Sudanese protesters at an anti-government demonstration in the capital Khartoum on Jan. 6. Photo: AFP/Getty

In recent weeks, thousands of young people across Sudan have taken to the streets in protest against strongman Omar al-Bashir, the leader of one of the world’s most repressive governments.

Why it matters: While the protests were initially sparked by economic issues — inflation in Sudan is currently running around 70% — a brutal crackdown has helped stoke broader popular demands for Bashir’s resignation. 

Bashir, a former paratrooper, is a wily and brutal survivor. He first took power 29 years ago in a coup backed by Islamic fundamentalists, and he immediately dialed up the Arab-dominated government’s long-running war against black and predominantly Christian separatists in the country’s oil rich south.

  • By the time that war fully ended with the south’s internationally brokered secession in 2011, more than 2 million people had been killed. 
  • Even as that war was winding down, Bashir crushed a rebellion in the western Sudanese region of Darfur with such brutality that he became the first sitting head of state to be indicted by the International Criminal Court for war crimes and genocide.
  • Tight U.S. sanctions imposed in 1997 over human rights abuses and support for terrorism (Osama bin Laden briefly called Sudan home) helped him burnish his image as a populist defender of his people against a neo-colonial West. 

Flashback: In 2013, he crushed a street movement in the capital that was inspired by the Arab Spring.

  • This time around, however, protests appear more sustained and widespread, even if they lack coherent leadership and structure. And stripped of the cash that South Sudan’s oil fields once pumped into Khartoum, Bashir has much less room to prop up a badly mismanaged economy, even with the help of Gulf Arab allies.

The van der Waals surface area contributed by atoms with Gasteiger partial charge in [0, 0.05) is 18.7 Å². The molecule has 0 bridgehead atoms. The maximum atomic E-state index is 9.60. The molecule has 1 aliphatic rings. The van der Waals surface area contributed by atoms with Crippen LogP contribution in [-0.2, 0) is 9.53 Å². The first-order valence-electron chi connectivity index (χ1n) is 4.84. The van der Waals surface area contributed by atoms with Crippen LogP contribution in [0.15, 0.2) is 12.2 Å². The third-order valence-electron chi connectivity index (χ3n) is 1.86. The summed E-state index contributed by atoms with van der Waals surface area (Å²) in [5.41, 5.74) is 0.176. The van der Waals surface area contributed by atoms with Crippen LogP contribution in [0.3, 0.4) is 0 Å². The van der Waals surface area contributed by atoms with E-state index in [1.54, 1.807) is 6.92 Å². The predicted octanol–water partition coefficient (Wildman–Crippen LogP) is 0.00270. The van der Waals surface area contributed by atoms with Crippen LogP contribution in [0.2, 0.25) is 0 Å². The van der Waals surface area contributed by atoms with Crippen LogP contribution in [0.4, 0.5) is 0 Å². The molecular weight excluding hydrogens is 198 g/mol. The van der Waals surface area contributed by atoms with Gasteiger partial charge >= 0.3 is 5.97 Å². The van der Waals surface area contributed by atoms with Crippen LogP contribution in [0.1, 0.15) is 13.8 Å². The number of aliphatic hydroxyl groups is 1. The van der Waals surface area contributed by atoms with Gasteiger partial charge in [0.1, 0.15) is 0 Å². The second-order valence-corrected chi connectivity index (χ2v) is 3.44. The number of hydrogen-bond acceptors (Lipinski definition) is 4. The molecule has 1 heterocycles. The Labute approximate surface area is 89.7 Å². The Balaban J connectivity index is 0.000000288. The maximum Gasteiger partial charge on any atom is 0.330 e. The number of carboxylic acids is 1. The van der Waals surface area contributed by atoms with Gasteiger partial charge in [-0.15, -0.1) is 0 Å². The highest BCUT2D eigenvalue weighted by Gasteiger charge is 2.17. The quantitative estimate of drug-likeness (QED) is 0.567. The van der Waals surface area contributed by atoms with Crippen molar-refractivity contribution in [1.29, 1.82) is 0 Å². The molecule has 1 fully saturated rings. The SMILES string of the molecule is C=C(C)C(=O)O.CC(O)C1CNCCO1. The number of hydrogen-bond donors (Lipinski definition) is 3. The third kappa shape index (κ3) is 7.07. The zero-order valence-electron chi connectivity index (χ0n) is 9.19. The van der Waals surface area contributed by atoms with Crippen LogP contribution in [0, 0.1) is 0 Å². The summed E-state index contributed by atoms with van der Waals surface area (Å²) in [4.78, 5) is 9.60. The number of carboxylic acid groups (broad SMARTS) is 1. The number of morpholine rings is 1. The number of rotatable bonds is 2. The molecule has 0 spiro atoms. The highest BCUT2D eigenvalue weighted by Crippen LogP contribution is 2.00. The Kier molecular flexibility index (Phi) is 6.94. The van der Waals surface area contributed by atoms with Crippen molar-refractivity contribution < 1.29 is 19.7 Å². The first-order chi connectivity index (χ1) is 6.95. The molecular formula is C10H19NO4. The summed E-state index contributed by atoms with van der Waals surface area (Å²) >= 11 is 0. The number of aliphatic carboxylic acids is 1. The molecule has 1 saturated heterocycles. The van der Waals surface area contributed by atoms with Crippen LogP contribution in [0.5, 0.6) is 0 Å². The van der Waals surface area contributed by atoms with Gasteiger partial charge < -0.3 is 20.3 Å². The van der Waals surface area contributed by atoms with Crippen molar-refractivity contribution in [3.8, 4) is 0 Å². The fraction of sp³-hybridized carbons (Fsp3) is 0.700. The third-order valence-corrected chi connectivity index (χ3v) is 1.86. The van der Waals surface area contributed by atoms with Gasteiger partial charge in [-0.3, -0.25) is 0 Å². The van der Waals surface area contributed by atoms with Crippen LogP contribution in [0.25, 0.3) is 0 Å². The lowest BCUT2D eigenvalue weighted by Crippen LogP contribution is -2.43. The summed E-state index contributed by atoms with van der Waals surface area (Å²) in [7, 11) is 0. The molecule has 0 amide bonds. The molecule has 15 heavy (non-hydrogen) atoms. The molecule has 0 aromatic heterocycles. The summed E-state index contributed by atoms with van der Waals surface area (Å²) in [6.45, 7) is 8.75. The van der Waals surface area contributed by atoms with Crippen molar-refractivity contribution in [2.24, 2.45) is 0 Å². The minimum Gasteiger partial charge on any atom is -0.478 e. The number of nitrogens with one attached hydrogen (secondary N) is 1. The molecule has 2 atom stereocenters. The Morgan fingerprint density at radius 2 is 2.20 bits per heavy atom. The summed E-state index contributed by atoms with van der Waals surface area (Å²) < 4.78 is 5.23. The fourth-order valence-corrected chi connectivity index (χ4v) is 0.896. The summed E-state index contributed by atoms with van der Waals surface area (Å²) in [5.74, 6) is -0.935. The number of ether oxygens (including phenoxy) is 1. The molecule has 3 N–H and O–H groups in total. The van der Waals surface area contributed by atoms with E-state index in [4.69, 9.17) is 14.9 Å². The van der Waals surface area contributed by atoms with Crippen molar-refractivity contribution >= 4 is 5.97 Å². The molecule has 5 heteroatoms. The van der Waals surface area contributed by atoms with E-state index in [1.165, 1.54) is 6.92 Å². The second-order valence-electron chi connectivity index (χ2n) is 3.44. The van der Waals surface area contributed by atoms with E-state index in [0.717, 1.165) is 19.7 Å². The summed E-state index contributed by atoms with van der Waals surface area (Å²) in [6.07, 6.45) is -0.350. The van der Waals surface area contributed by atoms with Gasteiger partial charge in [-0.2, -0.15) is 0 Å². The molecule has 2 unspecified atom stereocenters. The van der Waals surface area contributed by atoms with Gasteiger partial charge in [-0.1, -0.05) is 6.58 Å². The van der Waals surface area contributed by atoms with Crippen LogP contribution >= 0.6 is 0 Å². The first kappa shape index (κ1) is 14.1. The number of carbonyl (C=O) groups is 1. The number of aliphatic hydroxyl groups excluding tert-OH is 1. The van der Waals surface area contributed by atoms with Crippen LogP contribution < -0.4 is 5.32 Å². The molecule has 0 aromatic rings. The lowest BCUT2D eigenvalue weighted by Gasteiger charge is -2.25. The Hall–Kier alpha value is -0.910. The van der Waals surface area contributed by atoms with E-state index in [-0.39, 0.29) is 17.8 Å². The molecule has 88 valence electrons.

• In addition, the removal of long-standing U.S. sanctions in 2017 exposed the deeper rot of Sudan’s economy while stripping the wily populist of one of his go-to excuses for economic hardship. 

The bottom line: The future of this turbulent African country may be about to take another historic turn. 

Sign up for Signal, a thrice-weekly newsletter from GZERO Media, a Eurasia Group company, and follow @saosasha on Twitter.

Go deeper

Two officers shot in Louisville amid Breonna Taylor protests

Police officers stand guard during a protest in Louisville, Kentucky. Photo: Ben Hendren/Anadolu Agency via Getty Images

Louisville Metro Police Department said two officers were shot downtown in the Kentucky city late Wednesday, just hours after a grand jury announced an indictment in the Breonna Taylor case.

Driving the news: Metrosafe, the city's emergency services, said it received reports of a shooting at South Brook St. and Broadway Ave., near the area where protests were taking place. A police spokesperson told a press briefing the injuries of both officers were not life-threatening. One officer was "alert and stable" and the other was undergoing surgery, he said.

Updated 1 hour ago - Politics & Policy

Coronavirus dashboard

Illustration: Sarah Grillo/Axios

  1. Global: Total confirmed cases as of 9 p.m. ET: 31,778,331 — Total deaths: 974,436 — Total recoveries: 21,876,025Map.
  2. U.S.: Total confirmed cases as of 9 p.m. ET: 6,943,078 — Total deaths: 201,930 — Total recoveries: 2,670,256 — Total tests: 97,459,742Map.
  3. Health: CDC director says over 90% of Americans have not yet been exposed to coronavirus — Supply shortages continue to plague testing.
  4. Politics: Missouri Gov. Mike Parson tests positive for coronavirus — Poll says 51% of Republicans trust Trump on coronavirus more than the CDC.
  5. Technology: The tech solutions of 2020 may be sapping our resolve to beat the coronavirus
  6. Vaccines: Johnson & Johnson begins large phase 3 trial — The FDA plans to toughen standards.
  7. Sports: Less travel is causing the NBA to see better basketball.
  8. Future: America's halfway coronavirus response

Biden: Breonna Taylor indictment "does not answer" call for justice

Former Vice President Joe Biden. Photo: Leigh Vogel/Getty Images

Former Vice President Joe Biden on Wednesday condemned the grand jury indictment of a Louisville police officer who entered Breonna Taylor's home in March in a botched drug raid that led to her death, saying in a statement the decision "does not answer" for equal justice.

The big picture: Biden called for reforms to address police use of force and no-knock warrants, while demanding a ban on chokeholds. He added that people "have a right to peacefully protest, but violence is never acceptable."

Get Axios AM in your inbox

Catch up on coronavirus stories and special reports, curated by Mike Allen everyday

Please enter a valid email.

Subscription failed
Thank you for subscribing!